'The Camels, the Kings' Camels, Haie-aie!
Saddles of polished leather, stained red and purple,
Pommels inlaid with ivory and beaten gold,
Bridles of silk embroidery, worked with flowers.
The Camels, the Kings' Camels!'
We are groomed with silver combs,
We are washed with perfumes.
The grain of richest Africa is fed to us,
Our dishes are silver.
Like cloth-of-gold glisten our sleek pelts.
Of all camels, we alone carry the Kings!
Do you wonder that we are proud?
That our hooded eyes are contemptuous?
As we sail past the tented villages
They beat their copper gongs after us.
'The windswift, the desert racers. See them!
Faster than gazelles, faster than hounds,
Haie-aie! The Camels, the Kings' Camels!'
The sand drifts in puffs behind us,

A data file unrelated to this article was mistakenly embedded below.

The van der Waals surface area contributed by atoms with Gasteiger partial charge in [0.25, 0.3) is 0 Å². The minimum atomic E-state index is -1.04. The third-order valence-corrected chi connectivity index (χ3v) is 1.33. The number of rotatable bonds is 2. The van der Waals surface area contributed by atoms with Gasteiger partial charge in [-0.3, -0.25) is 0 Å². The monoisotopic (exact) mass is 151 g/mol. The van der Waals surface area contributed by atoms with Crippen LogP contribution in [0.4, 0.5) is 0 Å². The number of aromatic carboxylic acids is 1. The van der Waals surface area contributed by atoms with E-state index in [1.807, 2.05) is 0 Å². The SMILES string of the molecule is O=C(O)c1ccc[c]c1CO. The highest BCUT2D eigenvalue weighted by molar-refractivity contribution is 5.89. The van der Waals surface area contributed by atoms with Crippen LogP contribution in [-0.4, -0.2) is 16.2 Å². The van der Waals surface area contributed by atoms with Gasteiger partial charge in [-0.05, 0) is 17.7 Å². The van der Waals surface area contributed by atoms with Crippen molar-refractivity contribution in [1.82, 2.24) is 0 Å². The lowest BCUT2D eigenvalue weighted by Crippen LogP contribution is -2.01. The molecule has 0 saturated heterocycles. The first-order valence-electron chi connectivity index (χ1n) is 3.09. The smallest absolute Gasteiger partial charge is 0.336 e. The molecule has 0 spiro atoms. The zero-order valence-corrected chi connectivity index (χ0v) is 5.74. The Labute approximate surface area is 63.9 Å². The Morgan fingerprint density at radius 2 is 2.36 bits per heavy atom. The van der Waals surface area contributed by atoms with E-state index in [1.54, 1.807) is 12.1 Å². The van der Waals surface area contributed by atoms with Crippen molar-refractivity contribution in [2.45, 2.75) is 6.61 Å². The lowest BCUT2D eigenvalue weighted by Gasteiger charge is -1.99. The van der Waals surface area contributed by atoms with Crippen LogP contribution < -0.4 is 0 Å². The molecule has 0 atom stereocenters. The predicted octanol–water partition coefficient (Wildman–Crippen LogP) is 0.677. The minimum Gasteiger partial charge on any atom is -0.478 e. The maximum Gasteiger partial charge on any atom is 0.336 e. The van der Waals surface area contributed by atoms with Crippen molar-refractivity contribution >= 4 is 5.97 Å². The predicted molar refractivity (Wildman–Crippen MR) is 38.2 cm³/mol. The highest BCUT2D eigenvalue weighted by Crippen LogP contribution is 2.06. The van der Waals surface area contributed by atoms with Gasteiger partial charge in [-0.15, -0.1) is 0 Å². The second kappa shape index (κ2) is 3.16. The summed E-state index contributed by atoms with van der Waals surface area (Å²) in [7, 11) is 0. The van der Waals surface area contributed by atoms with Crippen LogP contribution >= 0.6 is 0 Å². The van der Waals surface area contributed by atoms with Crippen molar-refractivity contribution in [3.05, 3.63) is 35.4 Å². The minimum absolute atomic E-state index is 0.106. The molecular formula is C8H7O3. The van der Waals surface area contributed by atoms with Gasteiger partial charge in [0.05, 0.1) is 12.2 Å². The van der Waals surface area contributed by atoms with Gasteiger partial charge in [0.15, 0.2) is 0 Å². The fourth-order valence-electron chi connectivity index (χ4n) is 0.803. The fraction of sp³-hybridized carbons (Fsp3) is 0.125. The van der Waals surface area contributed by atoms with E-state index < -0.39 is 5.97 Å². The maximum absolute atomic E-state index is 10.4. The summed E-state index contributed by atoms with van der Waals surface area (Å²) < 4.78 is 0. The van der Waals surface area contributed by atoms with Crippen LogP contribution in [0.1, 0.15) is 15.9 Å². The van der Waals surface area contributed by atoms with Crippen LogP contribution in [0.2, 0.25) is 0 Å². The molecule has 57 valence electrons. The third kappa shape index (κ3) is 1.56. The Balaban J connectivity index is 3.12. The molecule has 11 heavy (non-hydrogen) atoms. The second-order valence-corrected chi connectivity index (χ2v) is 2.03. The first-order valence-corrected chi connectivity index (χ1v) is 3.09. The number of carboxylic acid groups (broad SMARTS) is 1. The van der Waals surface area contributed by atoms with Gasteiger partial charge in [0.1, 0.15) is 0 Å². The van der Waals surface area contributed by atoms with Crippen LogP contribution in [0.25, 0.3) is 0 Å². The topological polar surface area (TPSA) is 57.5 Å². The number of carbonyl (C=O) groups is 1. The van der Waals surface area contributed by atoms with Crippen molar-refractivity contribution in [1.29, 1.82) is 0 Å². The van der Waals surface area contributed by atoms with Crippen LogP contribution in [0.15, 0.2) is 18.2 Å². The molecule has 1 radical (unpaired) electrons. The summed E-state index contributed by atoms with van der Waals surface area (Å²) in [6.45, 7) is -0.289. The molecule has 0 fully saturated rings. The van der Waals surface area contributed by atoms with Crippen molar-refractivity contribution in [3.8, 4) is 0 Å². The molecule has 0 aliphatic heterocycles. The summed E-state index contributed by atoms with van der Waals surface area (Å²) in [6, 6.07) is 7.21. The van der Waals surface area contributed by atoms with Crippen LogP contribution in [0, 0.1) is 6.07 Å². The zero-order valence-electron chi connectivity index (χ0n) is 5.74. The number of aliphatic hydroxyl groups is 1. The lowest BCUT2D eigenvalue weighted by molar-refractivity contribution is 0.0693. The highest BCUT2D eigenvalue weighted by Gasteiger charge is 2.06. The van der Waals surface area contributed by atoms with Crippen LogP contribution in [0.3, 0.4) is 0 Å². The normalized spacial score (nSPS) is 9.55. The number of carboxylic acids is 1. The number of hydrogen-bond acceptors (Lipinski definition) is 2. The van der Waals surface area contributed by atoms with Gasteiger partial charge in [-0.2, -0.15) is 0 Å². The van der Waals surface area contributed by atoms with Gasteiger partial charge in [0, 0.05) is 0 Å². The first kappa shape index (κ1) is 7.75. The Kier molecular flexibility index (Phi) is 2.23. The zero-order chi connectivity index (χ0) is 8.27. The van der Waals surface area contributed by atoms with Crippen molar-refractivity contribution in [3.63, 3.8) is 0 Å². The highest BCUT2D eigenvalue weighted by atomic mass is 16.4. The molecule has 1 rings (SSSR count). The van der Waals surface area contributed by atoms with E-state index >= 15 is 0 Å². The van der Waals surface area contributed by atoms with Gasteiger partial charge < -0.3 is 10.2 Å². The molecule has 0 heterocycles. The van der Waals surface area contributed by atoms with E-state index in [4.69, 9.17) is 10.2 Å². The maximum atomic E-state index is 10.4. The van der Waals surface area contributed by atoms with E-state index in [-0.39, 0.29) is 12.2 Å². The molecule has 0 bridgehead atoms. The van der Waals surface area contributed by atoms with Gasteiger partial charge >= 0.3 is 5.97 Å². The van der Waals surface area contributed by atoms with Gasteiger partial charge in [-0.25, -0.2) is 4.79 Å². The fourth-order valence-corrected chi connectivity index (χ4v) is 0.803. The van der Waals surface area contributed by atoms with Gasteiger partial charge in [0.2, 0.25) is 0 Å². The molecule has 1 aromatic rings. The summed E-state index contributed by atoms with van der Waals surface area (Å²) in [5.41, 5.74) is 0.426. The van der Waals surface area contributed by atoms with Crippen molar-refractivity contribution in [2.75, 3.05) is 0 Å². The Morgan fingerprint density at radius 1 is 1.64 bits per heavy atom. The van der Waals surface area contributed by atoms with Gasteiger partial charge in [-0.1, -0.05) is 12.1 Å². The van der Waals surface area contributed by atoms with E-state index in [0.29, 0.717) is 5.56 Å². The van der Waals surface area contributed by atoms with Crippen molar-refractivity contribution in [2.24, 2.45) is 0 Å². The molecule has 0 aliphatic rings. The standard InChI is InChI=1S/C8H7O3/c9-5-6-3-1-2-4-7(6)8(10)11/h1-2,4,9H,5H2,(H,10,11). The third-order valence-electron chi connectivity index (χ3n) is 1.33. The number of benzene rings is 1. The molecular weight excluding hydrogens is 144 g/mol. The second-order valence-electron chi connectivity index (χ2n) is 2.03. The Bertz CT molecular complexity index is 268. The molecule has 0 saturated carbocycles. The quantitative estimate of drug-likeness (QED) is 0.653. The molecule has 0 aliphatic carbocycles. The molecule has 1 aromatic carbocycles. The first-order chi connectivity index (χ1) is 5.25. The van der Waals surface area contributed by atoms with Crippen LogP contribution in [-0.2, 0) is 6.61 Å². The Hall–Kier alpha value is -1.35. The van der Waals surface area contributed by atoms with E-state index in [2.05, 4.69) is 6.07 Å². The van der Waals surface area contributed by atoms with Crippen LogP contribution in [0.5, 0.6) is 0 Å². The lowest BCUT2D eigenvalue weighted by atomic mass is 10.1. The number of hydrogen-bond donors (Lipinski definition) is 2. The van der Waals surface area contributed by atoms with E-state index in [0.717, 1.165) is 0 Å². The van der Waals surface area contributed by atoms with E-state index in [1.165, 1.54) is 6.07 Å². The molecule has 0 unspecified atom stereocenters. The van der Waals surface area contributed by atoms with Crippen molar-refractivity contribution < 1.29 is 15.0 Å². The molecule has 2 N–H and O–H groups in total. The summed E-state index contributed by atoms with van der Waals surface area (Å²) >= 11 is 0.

The glinting quartz, the fine, hard grit.
Do you wonder that we look down our noses?
Do you wonder we flare our superior nostrils?
All night we have run under the moon,
Without effort, breathing lightly,
Smooth as a breeze over the desert floor,
One white star our compass.
We have come to no palace, no place
Of towers and minarets and the calling of servants,
But a poor stable in a poor town.
So why are we bending our crested necks?
Why are our proud heads bowed
And our eyes closed meekly?
Why are we outside this hovel,
Humbly and awkwardly kneeling?
How is it that we know the world is changed?